Samsung intros 'toggle-mode' SSD

June 17, 2010 // 11:48 a.m.

Tags: #30nm #30nm-nand #nand-flash #ssd

Companies: #samsung

Samsung has announced the launch of the world's first solid-state drive to use toggle-mode DDR NAND flash memory, which the company claims can significantly boost performance.

The company's latest SSD is a 512GB monster based around 32Gb chips manufactured on a 30nm process. They were first produced en masse in only November last year, and the specifications speak for themselves: while the device is somewhat hampered by a 3Gb/s SATA bus - unlike the devices due from SandForce later this year - the toggle-mode SSD is capable of 250MB/s sequential read speed and 220MB/s sequential write speed.

According to the company, the new toggle-mode memory improves performance without increased power consumption: the device uses the same energy as Samsung's previous 40nm 16Gb-based 256GB SSD.

Interestingly, the company also makes the claim that a new controller which can analyse "the frequency of use and preference of the user to automatically activate a low-power mode" during periods of downtime is capable of dropping the power requirements so much it can "extend a notebook's battery life for an hour or more."

Everything else you would expect from a modern SSD makes an appearance, including 256-bit AES encryption on-board and support for Intel's TRIM management function for enhanced performance and reliability.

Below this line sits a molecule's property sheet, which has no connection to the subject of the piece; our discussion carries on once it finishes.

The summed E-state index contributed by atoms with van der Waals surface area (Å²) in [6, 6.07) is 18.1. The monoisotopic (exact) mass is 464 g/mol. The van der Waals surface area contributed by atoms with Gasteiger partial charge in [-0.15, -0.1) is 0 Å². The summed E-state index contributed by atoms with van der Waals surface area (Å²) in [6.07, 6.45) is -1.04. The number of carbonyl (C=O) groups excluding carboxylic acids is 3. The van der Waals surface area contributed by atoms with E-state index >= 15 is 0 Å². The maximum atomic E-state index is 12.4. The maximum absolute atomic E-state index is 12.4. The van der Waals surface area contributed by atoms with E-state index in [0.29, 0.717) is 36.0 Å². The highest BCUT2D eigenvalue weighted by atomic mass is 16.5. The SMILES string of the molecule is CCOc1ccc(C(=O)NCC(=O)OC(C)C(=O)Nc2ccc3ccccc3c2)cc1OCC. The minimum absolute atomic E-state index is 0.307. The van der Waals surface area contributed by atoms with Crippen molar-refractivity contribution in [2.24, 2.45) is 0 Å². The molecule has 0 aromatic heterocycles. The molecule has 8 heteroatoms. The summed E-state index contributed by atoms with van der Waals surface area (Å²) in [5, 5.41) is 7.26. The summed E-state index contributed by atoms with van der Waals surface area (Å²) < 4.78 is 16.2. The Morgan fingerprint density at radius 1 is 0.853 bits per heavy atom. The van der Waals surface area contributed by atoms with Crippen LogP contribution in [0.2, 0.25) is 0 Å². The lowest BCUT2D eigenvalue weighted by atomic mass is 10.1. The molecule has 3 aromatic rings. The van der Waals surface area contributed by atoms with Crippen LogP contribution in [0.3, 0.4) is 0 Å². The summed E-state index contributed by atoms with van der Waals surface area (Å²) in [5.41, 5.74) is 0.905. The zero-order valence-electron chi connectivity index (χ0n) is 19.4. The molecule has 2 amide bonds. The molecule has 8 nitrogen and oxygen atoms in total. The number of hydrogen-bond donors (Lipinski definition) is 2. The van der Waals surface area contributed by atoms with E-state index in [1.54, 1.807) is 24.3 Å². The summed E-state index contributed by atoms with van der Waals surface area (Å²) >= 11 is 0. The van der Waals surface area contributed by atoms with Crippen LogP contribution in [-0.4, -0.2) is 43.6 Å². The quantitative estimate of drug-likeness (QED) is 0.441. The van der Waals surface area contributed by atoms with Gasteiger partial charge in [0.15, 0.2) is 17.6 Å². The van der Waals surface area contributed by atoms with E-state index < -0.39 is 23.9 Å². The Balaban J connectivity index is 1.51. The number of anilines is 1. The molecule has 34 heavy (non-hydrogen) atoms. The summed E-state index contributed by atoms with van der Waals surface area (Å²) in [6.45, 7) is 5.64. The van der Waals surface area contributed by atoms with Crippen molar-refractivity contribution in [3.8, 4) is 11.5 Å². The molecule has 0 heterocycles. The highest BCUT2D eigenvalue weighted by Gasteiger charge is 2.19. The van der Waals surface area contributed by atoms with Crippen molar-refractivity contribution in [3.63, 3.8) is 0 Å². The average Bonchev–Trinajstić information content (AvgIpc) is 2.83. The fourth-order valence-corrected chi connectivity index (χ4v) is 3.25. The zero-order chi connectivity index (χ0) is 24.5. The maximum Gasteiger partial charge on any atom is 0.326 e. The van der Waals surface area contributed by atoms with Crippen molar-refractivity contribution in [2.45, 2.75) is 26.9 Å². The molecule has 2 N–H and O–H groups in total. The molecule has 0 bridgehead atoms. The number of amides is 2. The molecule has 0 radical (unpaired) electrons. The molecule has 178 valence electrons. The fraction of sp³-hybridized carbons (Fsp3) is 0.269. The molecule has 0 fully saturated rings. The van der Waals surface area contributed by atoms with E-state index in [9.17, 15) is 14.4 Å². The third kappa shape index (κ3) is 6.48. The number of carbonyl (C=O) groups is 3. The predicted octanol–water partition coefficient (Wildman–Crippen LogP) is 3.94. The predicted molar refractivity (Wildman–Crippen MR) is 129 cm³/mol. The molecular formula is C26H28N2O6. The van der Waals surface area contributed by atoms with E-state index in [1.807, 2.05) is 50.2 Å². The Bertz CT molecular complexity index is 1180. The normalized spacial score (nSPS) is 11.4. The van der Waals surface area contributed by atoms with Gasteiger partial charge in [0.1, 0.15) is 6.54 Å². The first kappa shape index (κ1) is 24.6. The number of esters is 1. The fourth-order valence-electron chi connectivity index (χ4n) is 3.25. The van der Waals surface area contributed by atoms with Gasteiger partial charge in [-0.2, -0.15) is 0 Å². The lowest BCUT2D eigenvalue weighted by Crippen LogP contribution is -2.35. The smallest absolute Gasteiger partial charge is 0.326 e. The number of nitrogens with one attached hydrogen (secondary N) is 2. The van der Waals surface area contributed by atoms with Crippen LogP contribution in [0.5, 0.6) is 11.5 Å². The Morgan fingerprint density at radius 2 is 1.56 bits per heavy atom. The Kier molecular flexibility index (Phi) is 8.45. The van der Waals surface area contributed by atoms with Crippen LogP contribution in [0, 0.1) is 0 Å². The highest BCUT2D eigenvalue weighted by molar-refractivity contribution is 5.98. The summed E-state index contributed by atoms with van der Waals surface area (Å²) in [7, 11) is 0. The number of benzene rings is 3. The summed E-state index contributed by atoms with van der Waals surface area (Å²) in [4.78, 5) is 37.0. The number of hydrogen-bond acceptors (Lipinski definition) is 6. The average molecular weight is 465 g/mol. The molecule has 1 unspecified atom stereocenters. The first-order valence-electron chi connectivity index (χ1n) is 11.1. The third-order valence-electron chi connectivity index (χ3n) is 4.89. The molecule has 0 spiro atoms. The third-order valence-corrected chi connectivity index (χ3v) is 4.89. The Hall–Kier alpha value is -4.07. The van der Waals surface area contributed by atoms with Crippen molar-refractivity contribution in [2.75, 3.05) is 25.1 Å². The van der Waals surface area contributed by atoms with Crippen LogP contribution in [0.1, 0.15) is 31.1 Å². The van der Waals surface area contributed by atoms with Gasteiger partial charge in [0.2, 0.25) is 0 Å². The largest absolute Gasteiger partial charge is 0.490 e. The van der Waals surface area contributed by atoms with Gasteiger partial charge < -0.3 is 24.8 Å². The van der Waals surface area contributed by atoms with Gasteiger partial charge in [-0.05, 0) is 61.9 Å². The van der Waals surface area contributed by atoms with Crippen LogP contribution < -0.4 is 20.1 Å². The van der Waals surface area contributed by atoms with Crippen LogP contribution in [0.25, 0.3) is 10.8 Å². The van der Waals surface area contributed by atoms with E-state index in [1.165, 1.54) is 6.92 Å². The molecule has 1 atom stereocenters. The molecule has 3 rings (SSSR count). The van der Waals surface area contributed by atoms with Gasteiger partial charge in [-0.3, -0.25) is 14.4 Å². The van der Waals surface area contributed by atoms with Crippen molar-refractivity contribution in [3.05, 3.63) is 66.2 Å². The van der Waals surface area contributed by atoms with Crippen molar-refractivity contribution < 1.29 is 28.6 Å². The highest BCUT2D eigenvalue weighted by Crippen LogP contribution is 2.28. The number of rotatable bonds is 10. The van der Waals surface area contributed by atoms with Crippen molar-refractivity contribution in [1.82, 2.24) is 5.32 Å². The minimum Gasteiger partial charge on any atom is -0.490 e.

Executive vice president of the company's memory marketing section Dong-Soo Jun claims that "early introduction of this state-of-the-art toggle[-mode] DDR solution will enable Samsung to play a major role in securing faster market acceptance of the new wave of high-end SSD technology."

Samsung is looking to begin volume production of the new 512GB SSD some time next month, although a firm launch date has yet to be announced - and pricing information has been conspicuous in its absence.

Are you impressed with Samsung's figures, or will you need to see independent verification before you laud the company's toggle-mode DDR technology as the way forward for SSDs? Share your thoughts over in the forums.
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